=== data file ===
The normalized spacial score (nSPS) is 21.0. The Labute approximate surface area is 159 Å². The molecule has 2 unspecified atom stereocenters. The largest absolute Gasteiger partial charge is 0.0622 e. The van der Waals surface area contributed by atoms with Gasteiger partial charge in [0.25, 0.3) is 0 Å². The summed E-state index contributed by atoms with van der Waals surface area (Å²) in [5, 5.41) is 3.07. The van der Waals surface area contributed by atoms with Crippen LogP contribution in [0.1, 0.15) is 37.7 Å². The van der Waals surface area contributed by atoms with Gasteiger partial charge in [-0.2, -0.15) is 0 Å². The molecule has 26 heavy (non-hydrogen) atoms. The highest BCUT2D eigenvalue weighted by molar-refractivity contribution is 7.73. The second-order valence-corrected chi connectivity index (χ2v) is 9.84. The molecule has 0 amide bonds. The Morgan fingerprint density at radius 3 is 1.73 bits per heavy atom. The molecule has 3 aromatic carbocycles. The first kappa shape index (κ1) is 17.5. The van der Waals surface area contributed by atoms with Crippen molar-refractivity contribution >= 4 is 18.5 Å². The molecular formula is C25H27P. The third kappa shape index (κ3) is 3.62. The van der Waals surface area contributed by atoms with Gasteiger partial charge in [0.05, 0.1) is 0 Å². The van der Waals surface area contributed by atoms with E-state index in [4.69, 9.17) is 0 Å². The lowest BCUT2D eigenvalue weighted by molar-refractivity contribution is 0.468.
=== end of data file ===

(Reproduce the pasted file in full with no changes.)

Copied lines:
The normalized spacial score (nSPS) is 21.0. The Labute approximate surface area is 159 Å². The molecule has 2 unspecified atom stereocenters. The largest absolute Gasteiger partial charge is 0.0622 e. The van der Waals surface area contributed by atoms with Gasteiger partial charge in [0.25, 0.3) is 0 Å². The summed E-state index contributed by atoms with van der Waals surface area (Å²) in [5, 5.41) is 3.07. The van der Waals surface area contributed by atoms with Crippen LogP contribution in [0.1, 0.15) is 37.7 Å². The van der Waals surface area contributed by atoms with Gasteiger partial charge in [-0.2, -0.15) is 0 Å². The molecule has 26 heavy (non-hydrogen) atoms. The highest BCUT2D eigenvalue weighted by molar-refractivity contribution is 7.73. The second-order valence-corrected chi connectivity index (χ2v) is 9.84. The molecule has 0 amide bonds. The Morgan fingerprint density at radius 3 is 1.73 bits per heavy atom. The molecule has 3 aromatic carbocycles. The first kappa shape index (κ1) is 17.5. The van der Waals surface area contributed by atoms with Crippen molar-refractivity contribution >= 4 is 18.5 Å². The molecular formula is C25H27P. The third kappa shape index (κ3) is 3.62. The van der Waals surface area contributed by atoms with Gasteiger partial charge in [0.05, 0.1) is 0 Å². The van der Waals surface area contributed by atoms with E-state index in [4.69, 9.17) is 0 Å². The lowest BCUT2D eigenvalue weighted by molar-refractivity contribution is 0.468.